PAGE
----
Happy Birthday Starbucks! The big 4 – 0. Really. You’ve been around that long already? Why, I remember when you were just an upstart little thing. Some folksy little product found in Seattle. I arrived in Seattle not too long after you began. And while I did my share of expanding in the Pacific Northwest the 14 years I lived there, you really out did yourself. You are now known world-wide.
Even though we started out together in Seattle, I probably can count on one hand the times I have actually held a genuine Starbucks cup of coffee in my hands. (I’m sorry, but for my budget, you are on the pricier side.) But don’t let that detract from your celebrations. I collect coffee mugs, so the chances are that someday I will run across a Starbuck coffee mug at a garage sale or thrift store, and I will buy it.
Coffee has come a long way since you first opened your store. It no longer is a 5 cent cup of bottomless joe at the local diner. In fact, so much has been added to the single cup of coffee, one would hardly recognize it for what it is. You have flavored coffee, cappuccino, frappuccino, latte, and iced. And since I am somewhat of an ignoramus when it comes to gourmet coffees, I won’t even begin to discuss all the ways one can order their drink.
But while you have been around, influencing our coffee habits for 40 years; coffee itself has been around a lot longer. Way back in the 15th century coffee was all the rage. I always viewed coffee as a colonial rebellion against the British Empire’s love for tea. I imagined some American native showing Captain John Smith how to brew and drink coffee. Boy was I wrong! I found out that some unknown goatherd in Ethiopia first discovered the benefits of the coffee bean. Then it spread to the rest of the Muslim world where it was once revered as a spiritual drink. The Muslim may have tried to keep it to themselves, but it eventually spread to Italy, and then on to the rest of Europe and the world.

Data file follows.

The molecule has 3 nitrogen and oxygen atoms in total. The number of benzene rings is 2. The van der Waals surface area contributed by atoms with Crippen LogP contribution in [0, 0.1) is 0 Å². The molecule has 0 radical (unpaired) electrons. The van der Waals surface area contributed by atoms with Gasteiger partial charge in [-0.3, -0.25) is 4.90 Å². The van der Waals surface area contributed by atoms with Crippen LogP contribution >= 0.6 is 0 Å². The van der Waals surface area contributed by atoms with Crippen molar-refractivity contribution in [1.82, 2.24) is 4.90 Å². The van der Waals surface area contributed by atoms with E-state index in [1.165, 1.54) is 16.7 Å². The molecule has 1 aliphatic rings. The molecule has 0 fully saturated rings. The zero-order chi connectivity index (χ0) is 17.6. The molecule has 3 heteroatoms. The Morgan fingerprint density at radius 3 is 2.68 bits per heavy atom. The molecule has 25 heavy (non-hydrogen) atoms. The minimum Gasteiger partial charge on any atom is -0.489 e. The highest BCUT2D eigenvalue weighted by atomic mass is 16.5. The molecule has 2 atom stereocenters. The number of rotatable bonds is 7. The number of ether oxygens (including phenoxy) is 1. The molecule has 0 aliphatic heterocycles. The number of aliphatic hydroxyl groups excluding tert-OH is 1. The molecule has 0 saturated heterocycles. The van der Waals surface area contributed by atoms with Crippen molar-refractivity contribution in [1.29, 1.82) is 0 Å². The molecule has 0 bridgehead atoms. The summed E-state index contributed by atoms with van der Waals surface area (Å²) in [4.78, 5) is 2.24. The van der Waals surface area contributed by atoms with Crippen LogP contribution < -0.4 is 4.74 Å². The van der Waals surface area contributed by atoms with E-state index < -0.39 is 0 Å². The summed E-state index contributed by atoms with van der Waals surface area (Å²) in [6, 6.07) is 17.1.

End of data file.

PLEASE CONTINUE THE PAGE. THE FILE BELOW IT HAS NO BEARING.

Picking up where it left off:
The process of brewing a cup of coffee has evolved. From the French presses to the campfire pot, to the delightfully simple drip coffee maker; it’s easier than ever to enjoy coffee. Growing up, I remember my mother drinking her morning cup of coffee. She had her own little routine. First she would fill the tea kettle with water, put it on the stove and heat to a near boil, spoon some Maxwell House (“Good to the Last Drop”) Instant Coffee into her cup and add the hot water. She even used a spoon and a saucer with her cup!
Going to Grandma’s house for Sunday dinner was something special. Coffee was made from real coffee grounds in a percolator. It looked like a tall silver tea-pot that was heated by electricity. After dinner Grandma would serve the coffee – in her good china.
I didn’t start drinking coffee until I realized motherhood required more awake time versus sleep time. I started out using instant coffee like my mother. Then my sweet Hubby invested in one of those new fangled drip coffee makers. I was on my way! Like the early Muslims, my morning coffee became a spiritual affair. I drank my coffee as I read my Bible before the babies woke up. That’s a habit I like to continue even though my babies are all grown, and some with babies of their own. They have discovered the wonders of the coffee bean as well.
So, once again, Happy Birthday Star Bucks. Here’s to the next 40 years of good coffee!